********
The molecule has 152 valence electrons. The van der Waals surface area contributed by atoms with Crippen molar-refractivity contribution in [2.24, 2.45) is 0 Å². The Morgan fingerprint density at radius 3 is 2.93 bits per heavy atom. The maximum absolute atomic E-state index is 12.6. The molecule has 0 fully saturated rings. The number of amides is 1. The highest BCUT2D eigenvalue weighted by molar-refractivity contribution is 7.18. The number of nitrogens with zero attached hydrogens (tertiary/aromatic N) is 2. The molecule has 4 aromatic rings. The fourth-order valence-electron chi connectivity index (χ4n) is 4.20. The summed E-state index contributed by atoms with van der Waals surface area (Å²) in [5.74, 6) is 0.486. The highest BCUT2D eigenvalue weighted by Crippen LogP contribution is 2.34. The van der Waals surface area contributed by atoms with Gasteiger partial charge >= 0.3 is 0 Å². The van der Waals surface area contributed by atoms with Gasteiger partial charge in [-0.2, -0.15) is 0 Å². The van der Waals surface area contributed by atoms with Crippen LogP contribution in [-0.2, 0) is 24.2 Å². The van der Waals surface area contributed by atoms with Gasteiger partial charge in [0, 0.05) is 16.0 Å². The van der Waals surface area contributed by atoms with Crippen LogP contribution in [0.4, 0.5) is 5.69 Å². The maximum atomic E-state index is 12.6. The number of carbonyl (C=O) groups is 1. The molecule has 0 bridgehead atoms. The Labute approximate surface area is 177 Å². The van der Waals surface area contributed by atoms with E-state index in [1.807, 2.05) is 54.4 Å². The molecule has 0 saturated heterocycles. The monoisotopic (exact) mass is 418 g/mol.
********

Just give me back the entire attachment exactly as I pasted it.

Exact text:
The molecule has 152 valence electrons. The van der Waals surface area contributed by atoms with Crippen molar-refractivity contribution in [2.24, 2.45) is 0 Å². The Morgan fingerprint density at radius 3 is 2.93 bits per heavy atom. The maximum absolute atomic E-state index is 12.6. The molecule has 0 fully saturated rings. The number of amides is 1. The highest BCUT2D eigenvalue weighted by molar-refractivity contribution is 7.18. The number of nitrogens with zero attached hydrogens (tertiary/aromatic N) is 2. The molecule has 4 aromatic rings. The fourth-order valence-electron chi connectivity index (χ4n) is 4.20. The summed E-state index contributed by atoms with van der Waals surface area (Å²) in [5.74, 6) is 0.486. The highest BCUT2D eigenvalue weighted by Crippen LogP contribution is 2.34. The van der Waals surface area contributed by atoms with Gasteiger partial charge >= 0.3 is 0 Å². The van der Waals surface area contributed by atoms with Gasteiger partial charge in [-0.2, -0.15) is 0 Å². The van der Waals surface area contributed by atoms with Crippen LogP contribution in [-0.2, 0) is 24.2 Å². The van der Waals surface area contributed by atoms with Gasteiger partial charge in [0, 0.05) is 16.0 Å². The van der Waals surface area contributed by atoms with Crippen LogP contribution in [0.4, 0.5) is 5.69 Å². The maximum atomic E-state index is 12.6. The number of carbonyl (C=O) groups is 1. The molecule has 0 bridgehead atoms. The Labute approximate surface area is 177 Å². The van der Waals surface area contributed by atoms with E-state index in [1.807, 2.05) is 54.4 Å². The molecule has 0 saturated heterocycles. The monoisotopic (exact) mass is 418 g/mol.